This week's book giveaway is in the OCAJP 8 forum. We're giving away four copies of OCA Java SE 8 Programmer I Study Guide and have Edward Finegan & Robert Liguori on-line! See this thread for details.
Because for view/display you need to have mix/embed your java output with HTML tags.and doing this in servlet means you have to write lot of out.printlns.And in JSP you can effectively use java code with html tags.Thats why we use JSPs for view.
JSP is Java code embedded in HTML; the Java code is compiled (if necessary) and run by the container on the server and the client only sees the results of that code's execution mixed in appropriately with the html.
Servlets are compiled pure Java class files (not mixed with HTML) that get posts from the client and send html to in return.
Both require a container on the server, such as Tomcat, which provides the environment and VM for the Java program.
Well JSP is for the "view " because most of the web application the changes are done at the client side and if suppose "Servlet" is used instead of the "JSP". Then the change would take so much time (Coding +compiling + deploying again in web server). This is not effiecient as a result the JSP is responsible to change simultaneously at the client end.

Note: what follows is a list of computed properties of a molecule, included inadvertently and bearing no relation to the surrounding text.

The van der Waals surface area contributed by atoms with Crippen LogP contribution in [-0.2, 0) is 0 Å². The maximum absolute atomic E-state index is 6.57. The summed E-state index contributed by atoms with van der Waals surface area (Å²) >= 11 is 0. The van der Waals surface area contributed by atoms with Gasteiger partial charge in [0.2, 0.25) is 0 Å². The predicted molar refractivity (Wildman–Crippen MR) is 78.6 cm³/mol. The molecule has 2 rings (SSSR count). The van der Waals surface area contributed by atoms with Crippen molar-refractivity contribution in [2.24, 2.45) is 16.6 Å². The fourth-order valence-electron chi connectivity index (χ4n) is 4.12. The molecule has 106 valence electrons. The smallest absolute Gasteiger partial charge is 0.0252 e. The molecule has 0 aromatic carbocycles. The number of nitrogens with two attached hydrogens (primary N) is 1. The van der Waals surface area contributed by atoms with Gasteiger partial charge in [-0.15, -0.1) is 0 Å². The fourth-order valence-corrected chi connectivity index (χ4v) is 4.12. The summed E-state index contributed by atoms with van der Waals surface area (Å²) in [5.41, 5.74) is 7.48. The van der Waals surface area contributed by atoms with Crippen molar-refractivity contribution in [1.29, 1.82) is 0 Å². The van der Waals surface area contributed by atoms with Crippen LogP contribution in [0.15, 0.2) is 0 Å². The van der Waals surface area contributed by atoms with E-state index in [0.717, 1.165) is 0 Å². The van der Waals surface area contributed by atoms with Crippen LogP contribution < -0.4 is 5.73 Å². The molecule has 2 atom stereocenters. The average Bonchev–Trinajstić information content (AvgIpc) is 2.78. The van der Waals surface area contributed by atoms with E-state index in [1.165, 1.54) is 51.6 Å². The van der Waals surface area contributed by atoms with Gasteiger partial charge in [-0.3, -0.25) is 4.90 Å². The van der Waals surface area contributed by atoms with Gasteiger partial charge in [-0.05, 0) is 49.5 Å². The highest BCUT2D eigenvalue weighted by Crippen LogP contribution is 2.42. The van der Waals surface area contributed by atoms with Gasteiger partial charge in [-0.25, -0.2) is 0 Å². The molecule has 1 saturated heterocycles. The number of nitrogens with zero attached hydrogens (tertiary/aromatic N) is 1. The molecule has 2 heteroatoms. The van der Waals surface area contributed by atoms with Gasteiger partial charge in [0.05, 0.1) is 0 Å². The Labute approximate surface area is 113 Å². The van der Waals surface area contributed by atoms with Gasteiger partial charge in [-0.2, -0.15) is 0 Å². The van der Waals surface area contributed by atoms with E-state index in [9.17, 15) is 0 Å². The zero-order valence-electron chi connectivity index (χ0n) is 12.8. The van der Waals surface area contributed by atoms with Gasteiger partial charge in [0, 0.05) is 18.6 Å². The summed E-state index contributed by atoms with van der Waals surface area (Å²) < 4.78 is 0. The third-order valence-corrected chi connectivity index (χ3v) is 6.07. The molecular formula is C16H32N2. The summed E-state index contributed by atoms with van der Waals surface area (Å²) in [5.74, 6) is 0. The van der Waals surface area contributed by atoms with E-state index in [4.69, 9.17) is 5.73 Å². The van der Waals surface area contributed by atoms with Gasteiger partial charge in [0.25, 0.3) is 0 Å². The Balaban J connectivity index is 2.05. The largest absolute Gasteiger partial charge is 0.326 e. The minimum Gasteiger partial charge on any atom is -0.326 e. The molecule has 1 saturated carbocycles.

That is why the JSP is works as a "View" and "servlet works as a controller. Although the "JSP" is automatically converted into the servlet but automatically.
This post seems to infer that JSP is processed on the client. This is not the case. JSP is a server-side technology just as servlets are. In fact, JSPs are translated into servlets.
Perhaps this article would be helpful in understanding how JSPs work.
JSP is the preferred technology for view rendition not because it is a client-side technology (it is not), but because it is a better tool for the job. In the same way that a servlet controller is the better tool for non-view processing.